From Publishers Weekly
"There was only one main Exodus of modern humans from Africa, and no more," writes medical doctor and researcher Oppenheimer (Eden in the East), taking on advocates of "multiregional" origins and those who believe there were several exoduses out of Africa. Oppenheimer deftly brings together recent advances in population genetics, climatology and archeology to advance his theory that when groups of Homo sapiens left Africa approximately 80,000 years ago, they first headed east along the Indian Ocean, where they formed settlements as far away as India over several thousands of years. It was only during a respite in glacial activity, when deserts turned into traversable grasslands, that our ancestors headed northwest into the Russian steppes and on into eastern Europe, as well as northeast through China and over the now submerged continent of Beringia (located where the Bering Strait is today) into North America. Much of Oppenheimer's theory relies on recent advances in studies of mitochondrial DNA, inherited through the maternal line, and Y chromosomes, inherited by males from their fathers. The author devotes a chapter to the question of when humans first arrived in the New World, the raging Clovis vs. pre-Clovis controversy. Oppenheimer briefly discusses development of racial characteristics like facial structure and skin coloration, important topics often viewed as too hot to handle. This book will appeal mainly to science buffs; the level of detail may prove daunting to general readers. It is the basis for a three-hour special that aired earlier this month on the Discovery Channel. Illus. not seen by PW.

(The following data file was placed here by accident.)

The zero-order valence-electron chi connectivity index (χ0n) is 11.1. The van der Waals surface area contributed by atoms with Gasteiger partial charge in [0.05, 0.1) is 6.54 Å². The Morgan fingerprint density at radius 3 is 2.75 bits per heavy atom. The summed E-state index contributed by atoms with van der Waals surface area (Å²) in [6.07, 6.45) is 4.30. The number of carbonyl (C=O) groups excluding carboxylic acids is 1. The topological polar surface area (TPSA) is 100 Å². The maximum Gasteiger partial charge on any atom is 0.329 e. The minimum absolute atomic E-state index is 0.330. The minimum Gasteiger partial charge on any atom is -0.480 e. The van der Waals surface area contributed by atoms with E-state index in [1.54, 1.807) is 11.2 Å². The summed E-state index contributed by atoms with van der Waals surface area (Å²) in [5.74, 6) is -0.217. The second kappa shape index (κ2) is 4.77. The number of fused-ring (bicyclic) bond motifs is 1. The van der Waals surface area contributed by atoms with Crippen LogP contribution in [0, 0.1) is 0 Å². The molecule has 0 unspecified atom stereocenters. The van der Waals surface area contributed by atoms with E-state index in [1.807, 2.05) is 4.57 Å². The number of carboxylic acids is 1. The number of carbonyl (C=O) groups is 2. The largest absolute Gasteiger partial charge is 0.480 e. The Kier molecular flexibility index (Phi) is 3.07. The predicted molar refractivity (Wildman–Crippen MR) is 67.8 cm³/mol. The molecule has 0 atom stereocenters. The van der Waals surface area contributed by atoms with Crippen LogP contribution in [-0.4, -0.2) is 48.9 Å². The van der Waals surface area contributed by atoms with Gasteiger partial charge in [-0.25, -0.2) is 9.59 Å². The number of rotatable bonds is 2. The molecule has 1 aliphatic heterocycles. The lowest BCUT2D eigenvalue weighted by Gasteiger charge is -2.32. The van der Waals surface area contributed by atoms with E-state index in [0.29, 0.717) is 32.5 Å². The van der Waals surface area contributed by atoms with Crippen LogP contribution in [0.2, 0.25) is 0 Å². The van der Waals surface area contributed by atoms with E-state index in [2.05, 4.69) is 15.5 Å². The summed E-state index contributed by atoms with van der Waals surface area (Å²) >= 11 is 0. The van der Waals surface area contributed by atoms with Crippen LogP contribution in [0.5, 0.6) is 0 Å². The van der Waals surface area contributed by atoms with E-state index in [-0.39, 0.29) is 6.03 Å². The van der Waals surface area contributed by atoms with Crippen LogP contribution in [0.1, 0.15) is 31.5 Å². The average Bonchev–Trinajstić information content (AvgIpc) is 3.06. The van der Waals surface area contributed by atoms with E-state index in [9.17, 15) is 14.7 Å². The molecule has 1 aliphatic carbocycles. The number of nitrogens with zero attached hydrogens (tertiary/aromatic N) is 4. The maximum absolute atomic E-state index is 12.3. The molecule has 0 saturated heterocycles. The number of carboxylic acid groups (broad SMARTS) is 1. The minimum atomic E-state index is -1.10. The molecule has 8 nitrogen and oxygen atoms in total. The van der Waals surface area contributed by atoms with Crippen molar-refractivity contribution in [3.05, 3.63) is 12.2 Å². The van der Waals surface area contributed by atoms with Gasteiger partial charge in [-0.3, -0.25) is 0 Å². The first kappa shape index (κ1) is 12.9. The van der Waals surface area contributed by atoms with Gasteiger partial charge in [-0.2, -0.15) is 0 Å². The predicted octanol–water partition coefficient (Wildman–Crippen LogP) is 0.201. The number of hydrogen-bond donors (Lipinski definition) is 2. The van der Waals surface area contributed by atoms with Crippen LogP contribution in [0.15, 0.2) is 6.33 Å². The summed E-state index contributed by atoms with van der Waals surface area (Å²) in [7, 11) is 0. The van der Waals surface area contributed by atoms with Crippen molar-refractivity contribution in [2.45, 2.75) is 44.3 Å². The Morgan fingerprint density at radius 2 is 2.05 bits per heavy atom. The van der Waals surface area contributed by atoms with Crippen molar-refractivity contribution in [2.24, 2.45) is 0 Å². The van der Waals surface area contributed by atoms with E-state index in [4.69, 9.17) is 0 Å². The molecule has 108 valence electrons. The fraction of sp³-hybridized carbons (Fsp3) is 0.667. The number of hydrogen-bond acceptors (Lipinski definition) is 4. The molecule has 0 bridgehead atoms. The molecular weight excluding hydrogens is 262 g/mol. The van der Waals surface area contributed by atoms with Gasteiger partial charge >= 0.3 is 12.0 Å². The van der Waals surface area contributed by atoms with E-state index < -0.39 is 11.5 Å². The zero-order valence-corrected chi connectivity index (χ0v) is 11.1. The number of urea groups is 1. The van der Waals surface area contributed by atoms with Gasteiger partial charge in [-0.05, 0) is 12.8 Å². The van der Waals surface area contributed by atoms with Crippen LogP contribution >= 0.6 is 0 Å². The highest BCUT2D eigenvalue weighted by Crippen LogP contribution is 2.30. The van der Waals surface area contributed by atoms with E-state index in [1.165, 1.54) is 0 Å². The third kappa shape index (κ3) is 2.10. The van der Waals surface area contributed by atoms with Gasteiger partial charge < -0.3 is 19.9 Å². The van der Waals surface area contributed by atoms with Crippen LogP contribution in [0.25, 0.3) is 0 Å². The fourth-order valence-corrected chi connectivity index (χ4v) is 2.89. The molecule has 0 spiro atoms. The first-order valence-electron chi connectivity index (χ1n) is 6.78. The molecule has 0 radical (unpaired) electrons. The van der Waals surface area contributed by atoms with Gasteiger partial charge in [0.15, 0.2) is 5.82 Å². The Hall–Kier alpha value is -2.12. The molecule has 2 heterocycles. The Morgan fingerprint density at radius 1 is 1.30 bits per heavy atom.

Copyright 2003 Reed Business Information, Inc.
"The out-of-Africa thesis... is tested, found solid, and approved for consumption."
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